The application of the two techniques to Dallas/Fort Worth apartment properties enhances understanding of value loss caused by the supply saturation. At the market peak (1985) the income analysis portends decline while the sales/cost technique reflects profit; this demonstrates the importance of using both techniques. In many areas, particularly in the Northeast, appraisers are uncertain about the depth of the market decline. Use of both techniques should help alleviate some of this uncertainty and assist in the interpretation of the external changes exhibited by both property sales and revenue levels. These techniques inherently incorporate economic considerations into the appraisal process, enhancing the reliability of the results.

The results of the two techniques correlated more closely in 1986, and indicate Dallas/Fort Worth apartments suffered external obsolescence of approximately 45%. In other words, at the depth of decline, virtually new properties were worth 50% of replacement cost. The techniques demonstrate gradual market recovery from 1987 to 1990. Gradually declining external obsolescence reflects improving market conditions, although the data analyzed for this study probably understate the recovery in Dallas (because averages are used); this is evidenced by development of new apartments in certain subsectors in 1990. Further, because so much supply was added in such a short period, this age group of supply became tiered and poorly located, conceived, or constructed. These properties have lagged the market in occupancy, rents, and values, distorting market statistics. Even when feasibility is attained, these market laggards languish. In addition, the data indicate newer properties tend to suffer more external obsolescence than older properties.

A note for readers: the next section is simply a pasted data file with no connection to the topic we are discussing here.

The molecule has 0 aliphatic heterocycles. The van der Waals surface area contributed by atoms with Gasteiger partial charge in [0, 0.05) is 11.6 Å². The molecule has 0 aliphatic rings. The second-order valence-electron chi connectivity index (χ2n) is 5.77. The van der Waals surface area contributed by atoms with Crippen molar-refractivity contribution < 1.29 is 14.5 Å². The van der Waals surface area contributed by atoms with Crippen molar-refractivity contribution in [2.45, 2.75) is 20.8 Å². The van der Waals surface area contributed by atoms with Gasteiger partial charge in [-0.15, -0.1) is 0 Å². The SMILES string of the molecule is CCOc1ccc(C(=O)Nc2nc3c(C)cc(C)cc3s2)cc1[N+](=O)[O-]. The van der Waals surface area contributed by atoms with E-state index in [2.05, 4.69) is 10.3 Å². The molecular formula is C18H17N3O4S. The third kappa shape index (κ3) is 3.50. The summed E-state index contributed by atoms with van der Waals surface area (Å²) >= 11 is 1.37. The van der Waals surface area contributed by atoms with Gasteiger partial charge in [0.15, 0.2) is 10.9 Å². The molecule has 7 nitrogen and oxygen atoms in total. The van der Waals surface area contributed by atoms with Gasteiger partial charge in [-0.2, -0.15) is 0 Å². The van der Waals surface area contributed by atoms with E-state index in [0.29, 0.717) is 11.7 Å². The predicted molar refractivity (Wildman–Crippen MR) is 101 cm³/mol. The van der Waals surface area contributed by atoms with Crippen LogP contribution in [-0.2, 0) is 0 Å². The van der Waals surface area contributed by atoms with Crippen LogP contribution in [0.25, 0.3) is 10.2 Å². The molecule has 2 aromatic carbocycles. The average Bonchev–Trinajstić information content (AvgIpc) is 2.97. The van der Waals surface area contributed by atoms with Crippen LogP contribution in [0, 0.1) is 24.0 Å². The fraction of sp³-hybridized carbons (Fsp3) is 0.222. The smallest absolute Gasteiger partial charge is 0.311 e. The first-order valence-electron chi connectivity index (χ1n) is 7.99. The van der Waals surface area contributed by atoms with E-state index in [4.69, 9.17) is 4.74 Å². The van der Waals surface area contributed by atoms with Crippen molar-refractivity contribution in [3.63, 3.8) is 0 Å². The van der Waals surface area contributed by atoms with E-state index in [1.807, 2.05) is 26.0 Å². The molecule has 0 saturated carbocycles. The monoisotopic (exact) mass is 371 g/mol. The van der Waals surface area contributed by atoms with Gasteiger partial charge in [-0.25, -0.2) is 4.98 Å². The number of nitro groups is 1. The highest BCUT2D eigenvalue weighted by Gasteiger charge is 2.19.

The primary purpose of this article is to present two techniques that may be used to quantify supply-saturation-induced external obsolescence. Under the sales/cost technique, sale prices are compared to depreciated replacement cost estimates; the difference is considered external obsolescence (or profit). Similarly, use of the income/cost technique entails estimation of a property value using income inputs; subsequent comparison to depreciated replacement cost yields an estimate of external obsolescence or excess profit. A strength of both techniques is that the analyses can be applied with or without entrepreneurial profit. The methods are demonstrated through application to Dallas/Fort Worth apartment properties, and the results demonstrate the importance of using both methods, especially in rapidly declining markets with a dearth of sales. Although the techniques were applied to apartment properties, the analysis can also be used for other property types, with a caveat for leased fee properties--contractual agreements are not recognized in the analysis. Finally, as a benchmark for markets still in decline, the analysis presented here indicates that 50% value loss as a result of external obsolescence was not unusual for Dallas/Fort Worth apartments at the depth of the market.

MacKenzie S. Bottum, MAI, is president of MacKenzie S. Bottum and Associates, Inc., a Dallas-based real estate appraisal and counseling firm. Mr. Bottum received a BS in real estate from Indiana University and has published previously in The Appraisal Journal.

Scott D. Evans, MAI, is a senior manager in Ernst & Young's valuation services group in Dallas, Texas. Mr. Evans received a BA in telecommunications and an MBA in finance from Indiana University.
COPYRIGHT 1993 The Appraisal Institute
No portion of this article can be reproduced without the express written permission from the copyright holder.
Copyright 1993 Gale, Cengage Learning. All rights reserved.

Article Details
Printer friendly Cite/link Email Feedback
Author:Bottum, MacKenzie S.; Evans, Scott D.
Publication:Appraisal Journal
Date:Oct 1, 1993
Previous Article:Stein rule estimation in real estate appraisal.
Next Article:Three approaches?

Related Articles
Appropriate uses of economic characteristics in the sales comparison approach.
Categorizing external obsolescence.
The valuation of intangible assets.
Valuing the assets of a manufacturing company.
Accrued depreciation redefined and reordered.
The cost approach: an alternative view.
Solving the Functional Obsolescence Calculation Question?
Solving the Functional Obsolescence Calculation Question? Part II.
You can't get the value right if you get the rights wrong.
Comments on "You Can't Get the Value Right If You Get the Rights Wrong".

Terms of use | Copyright © 2016 Farlex, Inc. | Feedback | For webmasters